6
$\begingroup$

Every week I like to do the fivethirtyeight.com Riddler, an interesting and pleasantly challenging (at least for me) weekly math puzzle which comes out Fridays, with the answer and explanation to the previous problem being supplied when the new one is posted. I just looked at the solution to last week's problem, and while I understand the explanation given, I am at a loss as to why my approach produced an incorrect answer.

The problem is as follows: You're playing a game in which you kill monsters. Each time you kill a monster, it drops a gem, which you then collect. The gems can be either common, uncommon or rare, with probabilities ${1\over2}$, ${1\over3}$, and ${1\over6}$, respectively. If you play until you have 1 gem of each type, how many common gems will you have on average?

The official answer is 3.65, and the explanation is available here (scroll down past the introduction and todays puzzle-- not quite halfway down the page). My answer was 4.65 (interesting that I was off by exactly 1), and my reasoning was as follows:

It's possible that you collect both other rarities before you find your first common gem. This occurs with probability $ {1 \over 3} * {1 \over 4} +{1 \over 6 }*{2\over5}={3\over20}$. In such cases you will stop after you find your first common gem, and the number you've collected (henceforth $N$) will be 1.

In all other cases, play will proceed in two phases:

Phase 1: you find some number $N_a$ (possibly 0) of common gems followed by a single non-common gem (call it type $a$)

Phase 2: you find some number $N_b$ (possibly 0) of common gems, mixed with an irrelevant number of type $a$ gems, followed by a single gem of the other non-common type (call it type $b$).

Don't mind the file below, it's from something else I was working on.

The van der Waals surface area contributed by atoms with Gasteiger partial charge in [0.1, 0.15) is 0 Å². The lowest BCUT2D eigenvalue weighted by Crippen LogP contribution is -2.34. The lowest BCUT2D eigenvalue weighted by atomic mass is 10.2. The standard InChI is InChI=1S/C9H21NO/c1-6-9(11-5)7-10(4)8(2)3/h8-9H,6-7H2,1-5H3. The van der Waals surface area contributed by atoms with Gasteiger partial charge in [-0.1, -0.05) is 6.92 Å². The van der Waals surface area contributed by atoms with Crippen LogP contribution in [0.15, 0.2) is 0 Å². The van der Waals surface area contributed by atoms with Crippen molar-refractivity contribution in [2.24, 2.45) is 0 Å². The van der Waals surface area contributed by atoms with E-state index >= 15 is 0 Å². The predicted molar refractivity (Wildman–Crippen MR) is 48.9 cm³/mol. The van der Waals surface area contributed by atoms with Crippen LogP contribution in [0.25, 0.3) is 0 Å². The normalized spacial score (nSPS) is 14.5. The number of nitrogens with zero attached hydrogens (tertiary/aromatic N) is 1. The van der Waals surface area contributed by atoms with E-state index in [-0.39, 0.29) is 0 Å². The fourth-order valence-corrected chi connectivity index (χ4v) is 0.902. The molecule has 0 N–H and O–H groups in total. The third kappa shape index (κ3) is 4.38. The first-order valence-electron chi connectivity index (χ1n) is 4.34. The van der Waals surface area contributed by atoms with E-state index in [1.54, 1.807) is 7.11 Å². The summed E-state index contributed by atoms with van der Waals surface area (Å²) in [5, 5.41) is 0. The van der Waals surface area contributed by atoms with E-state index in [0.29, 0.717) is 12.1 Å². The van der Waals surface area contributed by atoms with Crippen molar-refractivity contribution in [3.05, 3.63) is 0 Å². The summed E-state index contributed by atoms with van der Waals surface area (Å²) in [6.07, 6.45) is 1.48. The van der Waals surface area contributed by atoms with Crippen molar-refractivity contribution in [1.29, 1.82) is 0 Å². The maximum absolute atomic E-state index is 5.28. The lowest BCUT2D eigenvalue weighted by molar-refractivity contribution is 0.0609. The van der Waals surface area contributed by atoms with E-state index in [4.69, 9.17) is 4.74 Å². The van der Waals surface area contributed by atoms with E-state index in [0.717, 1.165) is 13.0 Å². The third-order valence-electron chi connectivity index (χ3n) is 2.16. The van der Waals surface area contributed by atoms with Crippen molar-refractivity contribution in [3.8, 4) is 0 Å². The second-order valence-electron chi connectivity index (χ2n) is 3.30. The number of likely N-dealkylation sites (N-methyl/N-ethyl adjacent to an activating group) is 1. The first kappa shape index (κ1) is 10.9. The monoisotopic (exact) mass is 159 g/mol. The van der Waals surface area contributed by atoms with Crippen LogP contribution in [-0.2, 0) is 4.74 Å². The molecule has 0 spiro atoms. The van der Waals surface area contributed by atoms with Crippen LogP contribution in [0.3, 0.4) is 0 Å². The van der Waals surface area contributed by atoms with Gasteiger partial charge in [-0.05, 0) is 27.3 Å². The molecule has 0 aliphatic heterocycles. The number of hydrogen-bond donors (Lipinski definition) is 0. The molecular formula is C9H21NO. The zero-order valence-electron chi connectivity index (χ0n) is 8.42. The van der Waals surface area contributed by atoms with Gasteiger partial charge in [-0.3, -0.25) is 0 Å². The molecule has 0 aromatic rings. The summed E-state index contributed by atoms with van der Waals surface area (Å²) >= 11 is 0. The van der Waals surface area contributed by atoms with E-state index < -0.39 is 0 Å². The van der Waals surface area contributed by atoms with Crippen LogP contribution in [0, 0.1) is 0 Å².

Now I make a couple of simplifying observations. First, since the case addressed above where the common gem was the last one we found corresponds to the case were $N_a=N_b=0$, we don't need to explicitly remove this case to avoid double-counting. It represents the situation where $N$ exceeds $N_a+N_b$ rather than a case where the 2-phase model doesn't apply at all.

Second, for given types $a$ and $b$, $N_a$ and $N_b$ are independent, because the individual gem drops are independent.

Third, because there are (by definition) no type $b$ gems found in phase 1 and type $a$ gems found in Phase 2 are irrelevant, it doesn't matter which non-common type (rare or uncommon) is type $a$ and which is type $b$ because in either case $N_{rare}$ (the number of common gems found in the phase terminated by a rare gem) will be a geometrically distributed random variable with $p=$ (the probability of a rare gem being dropped given that an uncommon gem is not dropped) $= {1\over4}$, and likewise for $N_{uncommon}$.